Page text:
Government gives $125,000 to Te Puea Marae
The Government is partnering with Te Puea Memorial Marae in Mangere to help it support families in need of housing.
A fund of $125,000 will go towards providing five cabins on site, including support services and rental subsidies.
Prime Minister Bill English says the partnership with Te Puea is because some people prefer to go through the marae rather than the Ministry of Social Development to find support.
He says housing affordability in Auckland is improving slightly, but for those most in need they have to wait for a boost to the family incomes package in April next year.
"We're not through the thick of winter yet. The needs are being catered for significantly better this year than last year, but there could well still be plenty of need out there. That's yet to turn up.
"I think we've spent $130 million in the last 12 months on gearing up for not just this winter but every winter coming."
The partnership comes a year after news of families sleeping in cars hit the headlines, many of whom were able to find support at Te Puea Marae.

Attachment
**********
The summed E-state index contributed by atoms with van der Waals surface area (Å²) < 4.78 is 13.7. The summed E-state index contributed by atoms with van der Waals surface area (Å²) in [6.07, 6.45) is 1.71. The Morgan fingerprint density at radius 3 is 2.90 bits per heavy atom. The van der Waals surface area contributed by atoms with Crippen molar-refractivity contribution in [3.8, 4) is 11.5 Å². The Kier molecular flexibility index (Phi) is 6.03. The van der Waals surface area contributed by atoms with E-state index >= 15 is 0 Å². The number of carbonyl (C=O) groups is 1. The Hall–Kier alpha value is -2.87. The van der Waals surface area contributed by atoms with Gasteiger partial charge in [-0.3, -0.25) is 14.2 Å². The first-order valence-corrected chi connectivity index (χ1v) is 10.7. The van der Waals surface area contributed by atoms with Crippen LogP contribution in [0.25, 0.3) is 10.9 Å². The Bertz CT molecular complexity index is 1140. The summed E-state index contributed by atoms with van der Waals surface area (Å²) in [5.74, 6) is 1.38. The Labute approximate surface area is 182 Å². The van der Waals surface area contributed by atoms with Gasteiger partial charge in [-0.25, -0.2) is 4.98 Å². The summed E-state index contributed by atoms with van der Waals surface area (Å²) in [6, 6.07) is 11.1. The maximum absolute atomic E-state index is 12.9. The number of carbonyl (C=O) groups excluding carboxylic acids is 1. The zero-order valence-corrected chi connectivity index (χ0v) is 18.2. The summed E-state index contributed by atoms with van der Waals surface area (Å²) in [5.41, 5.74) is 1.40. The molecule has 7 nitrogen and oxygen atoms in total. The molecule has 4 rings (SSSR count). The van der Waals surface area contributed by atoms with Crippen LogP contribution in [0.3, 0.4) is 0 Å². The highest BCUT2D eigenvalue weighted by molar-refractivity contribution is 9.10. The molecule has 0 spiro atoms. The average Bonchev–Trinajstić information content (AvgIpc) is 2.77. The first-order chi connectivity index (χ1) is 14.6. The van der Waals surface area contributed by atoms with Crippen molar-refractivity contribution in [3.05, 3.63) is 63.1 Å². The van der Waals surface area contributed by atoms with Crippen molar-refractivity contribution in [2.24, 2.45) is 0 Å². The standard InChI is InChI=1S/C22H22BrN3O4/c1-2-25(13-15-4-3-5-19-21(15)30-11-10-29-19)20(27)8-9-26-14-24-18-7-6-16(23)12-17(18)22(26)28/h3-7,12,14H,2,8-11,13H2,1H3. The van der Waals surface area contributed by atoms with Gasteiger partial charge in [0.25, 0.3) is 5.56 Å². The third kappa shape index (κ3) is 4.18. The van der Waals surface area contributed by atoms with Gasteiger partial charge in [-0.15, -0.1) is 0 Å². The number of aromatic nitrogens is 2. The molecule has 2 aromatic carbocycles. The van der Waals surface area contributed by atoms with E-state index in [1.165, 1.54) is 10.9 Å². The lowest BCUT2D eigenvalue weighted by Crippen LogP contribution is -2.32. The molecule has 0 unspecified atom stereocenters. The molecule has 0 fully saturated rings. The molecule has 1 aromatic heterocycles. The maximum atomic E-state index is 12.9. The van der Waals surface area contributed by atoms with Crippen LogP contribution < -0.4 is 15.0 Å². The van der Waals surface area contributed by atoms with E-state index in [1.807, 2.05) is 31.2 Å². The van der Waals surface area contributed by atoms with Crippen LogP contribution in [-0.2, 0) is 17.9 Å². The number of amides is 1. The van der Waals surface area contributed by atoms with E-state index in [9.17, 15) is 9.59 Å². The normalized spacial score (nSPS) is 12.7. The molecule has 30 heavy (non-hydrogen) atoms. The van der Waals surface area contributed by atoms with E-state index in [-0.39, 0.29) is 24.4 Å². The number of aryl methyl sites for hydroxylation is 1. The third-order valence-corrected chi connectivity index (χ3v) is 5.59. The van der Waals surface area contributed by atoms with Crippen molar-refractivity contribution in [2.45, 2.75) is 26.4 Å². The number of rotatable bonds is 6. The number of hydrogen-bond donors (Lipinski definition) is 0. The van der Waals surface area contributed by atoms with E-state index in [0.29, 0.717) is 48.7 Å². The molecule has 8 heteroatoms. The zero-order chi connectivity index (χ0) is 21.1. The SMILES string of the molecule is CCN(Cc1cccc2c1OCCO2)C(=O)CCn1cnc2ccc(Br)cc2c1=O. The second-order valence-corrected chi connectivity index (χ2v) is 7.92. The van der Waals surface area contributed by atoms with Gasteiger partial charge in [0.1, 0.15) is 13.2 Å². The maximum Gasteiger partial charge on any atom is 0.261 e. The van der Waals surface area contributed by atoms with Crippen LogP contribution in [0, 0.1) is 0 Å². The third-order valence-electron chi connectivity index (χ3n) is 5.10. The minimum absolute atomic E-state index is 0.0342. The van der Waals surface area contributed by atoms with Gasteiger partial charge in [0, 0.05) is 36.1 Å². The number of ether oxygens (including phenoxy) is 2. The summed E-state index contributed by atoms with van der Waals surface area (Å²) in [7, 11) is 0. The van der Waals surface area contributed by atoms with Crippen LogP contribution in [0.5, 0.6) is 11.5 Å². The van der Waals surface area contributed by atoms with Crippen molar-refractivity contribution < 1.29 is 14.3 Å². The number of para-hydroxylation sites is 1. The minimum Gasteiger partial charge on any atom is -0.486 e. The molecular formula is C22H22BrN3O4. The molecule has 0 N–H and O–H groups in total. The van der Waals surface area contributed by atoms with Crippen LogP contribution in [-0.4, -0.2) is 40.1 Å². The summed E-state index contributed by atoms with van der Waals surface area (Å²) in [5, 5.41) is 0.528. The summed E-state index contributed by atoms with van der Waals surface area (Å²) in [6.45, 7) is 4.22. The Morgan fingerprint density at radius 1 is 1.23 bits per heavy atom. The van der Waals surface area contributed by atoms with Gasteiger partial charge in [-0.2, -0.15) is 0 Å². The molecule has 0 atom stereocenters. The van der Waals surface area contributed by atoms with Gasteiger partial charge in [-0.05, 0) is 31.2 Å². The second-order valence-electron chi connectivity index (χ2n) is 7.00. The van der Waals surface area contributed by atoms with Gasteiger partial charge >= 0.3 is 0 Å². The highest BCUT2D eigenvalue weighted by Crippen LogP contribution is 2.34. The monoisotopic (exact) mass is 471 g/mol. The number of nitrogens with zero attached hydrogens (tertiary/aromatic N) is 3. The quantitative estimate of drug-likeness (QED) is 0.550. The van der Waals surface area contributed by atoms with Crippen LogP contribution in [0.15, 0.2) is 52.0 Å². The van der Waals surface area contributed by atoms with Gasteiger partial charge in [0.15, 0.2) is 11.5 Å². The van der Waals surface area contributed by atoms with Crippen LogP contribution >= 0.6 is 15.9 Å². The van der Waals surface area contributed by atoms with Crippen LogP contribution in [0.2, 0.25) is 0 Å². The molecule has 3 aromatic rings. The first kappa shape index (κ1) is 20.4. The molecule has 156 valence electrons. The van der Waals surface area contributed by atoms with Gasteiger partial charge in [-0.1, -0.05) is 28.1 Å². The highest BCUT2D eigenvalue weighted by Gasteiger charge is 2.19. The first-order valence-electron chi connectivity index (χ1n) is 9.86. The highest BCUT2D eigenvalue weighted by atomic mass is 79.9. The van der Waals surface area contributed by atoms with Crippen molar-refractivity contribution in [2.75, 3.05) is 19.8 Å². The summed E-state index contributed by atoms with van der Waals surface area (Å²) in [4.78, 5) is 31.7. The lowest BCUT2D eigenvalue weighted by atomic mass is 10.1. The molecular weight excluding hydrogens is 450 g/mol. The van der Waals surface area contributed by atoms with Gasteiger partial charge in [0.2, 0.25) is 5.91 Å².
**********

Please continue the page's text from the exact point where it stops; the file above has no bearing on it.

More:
In an interview with The Nation last month, Te Puea Marae chair Hurimoana Dennis said the homelessness problem was worse than a year ago, and the marae might have to open its doors again this winter. It was reluctant to have its volunteers provide support when there were social agencies out there who were getting paid to do that work and not doing it well.
Mr English did not think it was a failure on behalf of the Government that there was still a problem with homelessness, a year on from last winter.
"No I wouldn't say it's a failure at all. The size of the response this year is unprecedented, there's never been emergency or transitional housing at anything like the scale or organisation that we currently have".
"We're not complacent about it, there may well be more needs than can be met, there may well be new or different needs. Alongside all the transitional places there's all the money that's been going into funding motel places for people and that's been pretty extensively used."